'Sea of People' Take to City Streets Because #BlackLivesMatter

By Chris Hoenig

New York’s Fifth Avenue was shut down Saturday by more than 25,000 marchers—the largest demonstration yet—in just one of many protests nationwide against the killing of unarmed Black people in America.

The sea of protesters stretched for more than a mile on one of the Big Apple’s biggest streets during one of the busiest times of the year. Thousands flock to the city on weekends to do some holiday shopping, see shows and gawk at the iconic holiday displays in windows and parks throughout Manhattan.

On Saturday, many also picked up the important lesson: Black lives matter.

The protesters came from all walks of life: Blacks, whites, Latinos, Asians—some dressed in sweats to combat the brutal cold, some wearing their Sunday best. More than 90 minutes after they began marching out of Washington Square Park, demonstrators still remained, waiting for their chance to march.

“I stand here as a Black man who is afraid of the police,” said marcher Ahmad Greene-Hayes, “who is afraid of never knowing when my life might end, never knowing when I might be … gunned down by a vigilante or a security guard or a police officer.”

Under the watchful eye of the NYPD—officers lined every intersection, dressed only in their standard uniforms, without the heavy armament seen in Ferguson or even in the city’s high-profile, terror-prone transport hubs—protesters packed Fifth Avenue, alternating chants of “Black lives matter,” “I can’t breathe,” and “Hands up, don’t shoot.”

You can view a time-lapse video of the march here:

The massive demonstration was almost entirely peaceful, though one man was arrested after some protesters broke off at the end of the scheduled route and attacked NYPD officers on the Brooklyn Bridge.

“Those who reject peaceful protest and provoke violence can expect immediate arrest and prosecution,” New York City Mayor Bill de Blasio said Sunday night, calling the attack an “ugly and unacceptable departure from the demonstrations thus far.”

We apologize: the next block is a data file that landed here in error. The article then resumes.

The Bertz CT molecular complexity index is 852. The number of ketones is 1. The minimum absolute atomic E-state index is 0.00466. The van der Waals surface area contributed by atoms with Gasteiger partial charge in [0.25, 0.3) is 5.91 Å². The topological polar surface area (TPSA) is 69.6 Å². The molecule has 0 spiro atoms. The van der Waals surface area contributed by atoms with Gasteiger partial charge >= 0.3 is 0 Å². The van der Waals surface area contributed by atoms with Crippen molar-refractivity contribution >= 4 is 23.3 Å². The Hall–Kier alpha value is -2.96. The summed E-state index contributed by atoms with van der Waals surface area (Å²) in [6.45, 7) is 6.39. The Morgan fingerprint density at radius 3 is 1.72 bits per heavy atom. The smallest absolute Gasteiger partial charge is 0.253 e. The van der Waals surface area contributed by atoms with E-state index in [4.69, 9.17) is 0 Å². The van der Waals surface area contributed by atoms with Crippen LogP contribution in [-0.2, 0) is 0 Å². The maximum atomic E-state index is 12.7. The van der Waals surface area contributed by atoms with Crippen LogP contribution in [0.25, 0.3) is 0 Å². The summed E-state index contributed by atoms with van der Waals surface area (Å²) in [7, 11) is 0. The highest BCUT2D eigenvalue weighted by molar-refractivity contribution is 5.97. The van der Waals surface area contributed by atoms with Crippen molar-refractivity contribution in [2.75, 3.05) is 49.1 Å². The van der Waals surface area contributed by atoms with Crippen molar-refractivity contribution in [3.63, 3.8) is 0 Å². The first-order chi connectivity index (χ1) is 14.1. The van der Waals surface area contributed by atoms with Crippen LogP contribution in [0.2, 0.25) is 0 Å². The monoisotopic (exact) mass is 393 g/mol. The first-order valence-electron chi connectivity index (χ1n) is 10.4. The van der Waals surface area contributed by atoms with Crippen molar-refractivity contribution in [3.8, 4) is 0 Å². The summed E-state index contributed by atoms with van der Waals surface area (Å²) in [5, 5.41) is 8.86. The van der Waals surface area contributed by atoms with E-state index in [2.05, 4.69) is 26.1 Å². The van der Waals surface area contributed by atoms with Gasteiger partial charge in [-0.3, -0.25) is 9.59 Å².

“Such acts are beneath the dignity of New York City,” he added. “They undermine the very values these protests are working to advance, and they simply will not be tolerated.”

Eric Linsker, a 29-year-old college English professor who is white, was arrested in connection with the attack and charged with assault in the second degree, rioting in the first degree, criminal possession of a weapon, resisting arrest and drug offenses.

‘Sea of People’ March on Washington

Led by the families of Eric Garner, Michael Brown, Trayvon Martin and Tamir Rice, tens of thousands filled the National Mall in Washington, D.C., marching to the U.S. Capitol in support of their kids and other unarmed Black men killed at the hands of police officers.

“This is a history-making moment,” Gwen Carr, Garner’s mother, said. “It’s just so overwhelming to see all who have come to stand with us. Look at the masses—Black, white, all races, all religions. … We need to stand like this at all times.”

Carr was joined by Esaw Snipes-Garner, Eric Garner’s widow; Samaria Rice, mother of 12-year-old Tamir Rice; and Lesley McSpadden, Michael Brown’s mother, in asking for better monitoring of racial profiling and police brutality, and for equal justice for those killed by cops.

“What a sea of people,” McSpadden said. “If they don’t see this and make a change, then I don’t know what we got to do.” The universal use of body cameras by police officers are amongst the demands of many leading the rallies. “We come in peace but we come strong,” said Ashley Sharpton, daughter of the Reverend Al Sharpton, an organizer of the Washington march. “We come with demands. We want the government to get involved.” Thousands also gathered in Boston, marching from the Massachusetts State Capitol, and in San Francisco.

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